3 Arrested in Golf Cart Theft Ring in The Villages

SUMTER COUNTY, Fla. (May 16, 2017) – The Sumter County Sheriff’s Office arrested multiple suspects in connection with a golf cart theft ring that they said has been operating in and around The Villages.

Deputies said the suspects stole golf carts from Sumter, Lake and Marion counties and sold them for cash ranging from $600 to $1,200. An undercover detective in the Sumter County Sheriff’s Office on May 11 contacted James Logan, who deputies said offered to sell a recently stolen golf cart for $600.

The undercover detective met with Logan in a Lowe’s parking lot and said he ran when he was confronted by deputies. A taser was used to stop Logan, who was taken into custody. Detectives learned that the golf cart had been stolen a few hours before the meeting at Lowe’s.

Logan, Heather Senn and Johnny Hurst III were arrested in connection with the theft of the golf cart. Logan is facing charges of grand theft of a motor vehicle, dealing in stolen property, possession of burglary tools and resisting arrest without violence. Senn and Hurst are charged with dealing in stolen property for their involvement in the sale of the stolen golf cart.
Logan told deputies that he stole the golf cart, and deputies linked him to two other stolen golf carts, authorities said.

During questioning, deputies said Logan told them that he steals about 30 golf carts a month. Logan is also charged with possession of a short-barreled shotgun after he sold a sawed-off shotgun to an undercover detective from the Sumter County Sheriff’s Office, deputies said. Logan was already out on bond on theft charges out of Pinellas County. He is being held without bond in Sumter County.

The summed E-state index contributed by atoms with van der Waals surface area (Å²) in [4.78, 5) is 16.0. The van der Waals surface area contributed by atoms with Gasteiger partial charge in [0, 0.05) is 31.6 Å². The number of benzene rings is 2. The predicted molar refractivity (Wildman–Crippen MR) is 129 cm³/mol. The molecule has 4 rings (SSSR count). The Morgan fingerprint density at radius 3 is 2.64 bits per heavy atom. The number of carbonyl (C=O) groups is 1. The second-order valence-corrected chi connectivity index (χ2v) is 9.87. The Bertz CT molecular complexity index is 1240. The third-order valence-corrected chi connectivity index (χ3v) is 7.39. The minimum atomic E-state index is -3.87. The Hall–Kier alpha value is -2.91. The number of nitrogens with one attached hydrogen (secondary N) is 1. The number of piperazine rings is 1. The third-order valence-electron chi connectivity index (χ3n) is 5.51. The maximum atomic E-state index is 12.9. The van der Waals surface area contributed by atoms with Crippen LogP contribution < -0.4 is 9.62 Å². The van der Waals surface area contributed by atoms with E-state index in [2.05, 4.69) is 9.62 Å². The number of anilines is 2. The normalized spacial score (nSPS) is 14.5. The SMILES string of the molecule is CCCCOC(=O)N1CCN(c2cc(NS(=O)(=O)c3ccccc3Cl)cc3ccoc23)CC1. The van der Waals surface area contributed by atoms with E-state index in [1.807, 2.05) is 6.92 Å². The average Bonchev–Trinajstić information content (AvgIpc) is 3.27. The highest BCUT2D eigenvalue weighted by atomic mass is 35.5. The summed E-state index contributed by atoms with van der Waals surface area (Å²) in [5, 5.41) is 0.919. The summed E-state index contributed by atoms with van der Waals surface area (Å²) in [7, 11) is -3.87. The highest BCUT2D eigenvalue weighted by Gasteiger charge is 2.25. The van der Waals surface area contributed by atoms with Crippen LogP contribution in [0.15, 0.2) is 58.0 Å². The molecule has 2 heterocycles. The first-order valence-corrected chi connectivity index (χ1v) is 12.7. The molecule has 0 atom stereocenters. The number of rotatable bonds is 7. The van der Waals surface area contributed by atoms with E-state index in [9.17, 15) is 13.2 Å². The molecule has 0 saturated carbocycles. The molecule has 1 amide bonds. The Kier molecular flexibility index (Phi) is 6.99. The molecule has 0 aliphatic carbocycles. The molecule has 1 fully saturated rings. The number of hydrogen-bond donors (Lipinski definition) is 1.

Investigators identified multiple locations in Sumter, Marion and Lake counties where golf carts were taken after they were stolen.

Before the May 11 arrests, Jessie Lee Curtis was arrested in connection with the theft of three stolen golf carts March 24, in Sumter County.

Detectives recovered four more stolen golf carts after arresting Curtis. The Sumter County Sheriff’s Office said it plans to continue to crack down on golf cart thefts. ❂


Golf Carts Taking to Chase’s Streets

The Village of Chase a Guinea Pig for a New Provincial Plan
By Martha Wickett, Published on May 25, 2017

Chase, B.C. – Some smaller, softer wheels will soon be plying the streets of Chase. Come June 5, Chase will be the only town in B.C. where golf carts will travel on its roads in the company of cars and trucks, with provincial and municipal government blessing.

Back in August 2016, the provincial government announced it was going to go ahead with a pilot project in Chase and in Qualicum Beach on Vancouver Island.

“This project will improve the daily lives of people in small communities,” said Transportation Minister Todd Stone at the time. “This is not for everyone and not for every community, but for a community like Chase, it makes good sense for their citizens. I look forward to the increased use of low-emission vehicles as we work towards our greenhouse-gas reduction goals and aim to increase accessibility in B.C.”

However, the pilots weren’t without road blocks. Qualicum Beach decided not to go ahead. The town’s chief administrative officer, Daniel Sailland, says a lot of people felt the layout of the town wasn’t favorable for putting golf carts on the road.

“Based on citizen reactions, we opted out. We decided there was no point proceeding if people weren’t going to use it.” He said the intent was to get people into the downtown core, but that wasn’t going to be easily achieved because the most direct routes had higher-speed roads to navigate.